Traditional health care data storage solution options
Continuous developments in modern medicine have introduced new health care tools and technology used in patient care. Often, these tools output copious quantities of structured and unstructured data. Structured data includes highly organized documents with demographic information, lab test and patient information, as well as unstructured data that is more undefined. This includes medical images, clinical notes, discharge letters and audio recordings. Employing traditional health care data storage options is vital to protecting electronic health records (EHR), digital pathology reports, next-generation sequencing results and other sensitive information. The common methods of data storage include on-premises, cloud and hybrid measures.
Let us define each type of data storage below.
On-premises Healthcare Data Storage
When it comes to patient-related information, on-premises (or on-prem) data storage is the most common method of managing and securing health care data. One of the key benefits of on-prem data storage is that IT professionals gain a higher level of control over patient-related assets. This method of data storage gives IT security direct oversight over patient data and offers greater flexibility when fine-tuning performance in alignment with the health care organization’s demands.
Although there are several security benefits to on-prem storage, there are a few drawbacks. Security of on-prem environments is a double-edged sword. While the data in on-prem environments provide better control by enabling organizations to enforce their own security measures, the result is that health care establishments become fully responsible for securing it. Additionally, on-prem data storage lacks scalability, adding complexity to health care providers as they reach maximum data storage capacity and contributing to greater upfront costs.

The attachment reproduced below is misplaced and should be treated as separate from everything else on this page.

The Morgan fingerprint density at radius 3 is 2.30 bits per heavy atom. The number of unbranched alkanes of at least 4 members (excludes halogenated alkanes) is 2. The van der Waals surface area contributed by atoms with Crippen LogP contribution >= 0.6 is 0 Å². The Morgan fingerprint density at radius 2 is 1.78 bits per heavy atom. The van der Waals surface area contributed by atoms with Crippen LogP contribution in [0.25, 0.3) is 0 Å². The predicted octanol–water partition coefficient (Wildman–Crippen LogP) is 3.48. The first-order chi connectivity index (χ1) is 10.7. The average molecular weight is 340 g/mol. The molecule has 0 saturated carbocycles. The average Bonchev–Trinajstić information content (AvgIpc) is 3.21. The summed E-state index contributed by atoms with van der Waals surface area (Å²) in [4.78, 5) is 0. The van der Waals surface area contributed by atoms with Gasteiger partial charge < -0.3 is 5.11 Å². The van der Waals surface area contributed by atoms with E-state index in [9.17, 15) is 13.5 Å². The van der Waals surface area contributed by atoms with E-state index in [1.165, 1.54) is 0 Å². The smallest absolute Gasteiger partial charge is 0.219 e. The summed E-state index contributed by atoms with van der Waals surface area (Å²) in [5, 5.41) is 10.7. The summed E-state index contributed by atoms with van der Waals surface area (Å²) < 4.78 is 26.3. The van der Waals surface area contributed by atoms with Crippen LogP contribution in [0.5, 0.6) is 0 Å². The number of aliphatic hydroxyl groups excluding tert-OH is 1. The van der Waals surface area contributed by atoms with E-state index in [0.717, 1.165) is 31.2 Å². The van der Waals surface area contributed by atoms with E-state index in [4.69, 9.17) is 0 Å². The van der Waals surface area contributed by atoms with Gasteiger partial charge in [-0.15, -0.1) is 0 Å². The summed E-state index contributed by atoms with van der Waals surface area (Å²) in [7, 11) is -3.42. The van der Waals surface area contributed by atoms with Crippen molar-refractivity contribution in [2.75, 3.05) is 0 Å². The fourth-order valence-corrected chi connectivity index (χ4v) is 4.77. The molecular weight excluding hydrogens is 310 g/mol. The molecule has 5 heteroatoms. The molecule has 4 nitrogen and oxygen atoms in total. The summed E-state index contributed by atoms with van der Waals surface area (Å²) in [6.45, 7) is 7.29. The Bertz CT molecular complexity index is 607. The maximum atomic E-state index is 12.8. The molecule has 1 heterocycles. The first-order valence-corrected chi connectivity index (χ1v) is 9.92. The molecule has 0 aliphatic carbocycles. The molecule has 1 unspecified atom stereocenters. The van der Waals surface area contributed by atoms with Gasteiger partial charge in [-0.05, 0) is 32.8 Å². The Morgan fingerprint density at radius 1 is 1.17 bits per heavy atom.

Cloud Healthcare Data Storage
Health care providers are increasingly moving data storage to the cloud because cloud storage has several advantages over on-prem storage — scalability being one of the core reasons. Unlike on-premises storage, cloud allows health care organizations adjust storage capacity in fluctuation with growing needs, enabling them to pay for the storage they need without exhausting resources toward additional physical hardware or software. Also, cloud-based storage environments are regarded as being easier to protect, since cloud storage providers typically include basic security measures such as firewalls, and encryption and backup options. However, as we have noticed with some cloud storage providers — such as Google — they are not solely responsible for protecting stored assets.
Storing health data in the cloud comes with caveats, including lack of control over management and storage infrastructure which is commonly provisioned by the cloud storage provider. Another growing concern is the risk of patient data privacy. Depending on the cloud storage vendor, country and laws, data privacy is crucially important to protect sensitive information of patients and personally identifiable information (PII).
Hybrid data storage approach
As the name suggests, hybrid data storage is an approach that combines the best advantages that on-prem and cloud storage have to offer. In hybrid storage environments, health data maintains flexibility, scalability, performance and control at low cost. In a hybrid model, the health care organization uses on-prem and cloud storage environments to capitalize on the benefits of each. Sensitive data can be stored on-premises to ensure maximum control, while moderately sensitive data is housed in the cloud. A hybrid approach lets health care IT leaders prioritize, monitor and protect sensitive assets more closely with greater efficiency — without exhausting organizational resources on moderately sensitive assets that can be siphoned to the cloud.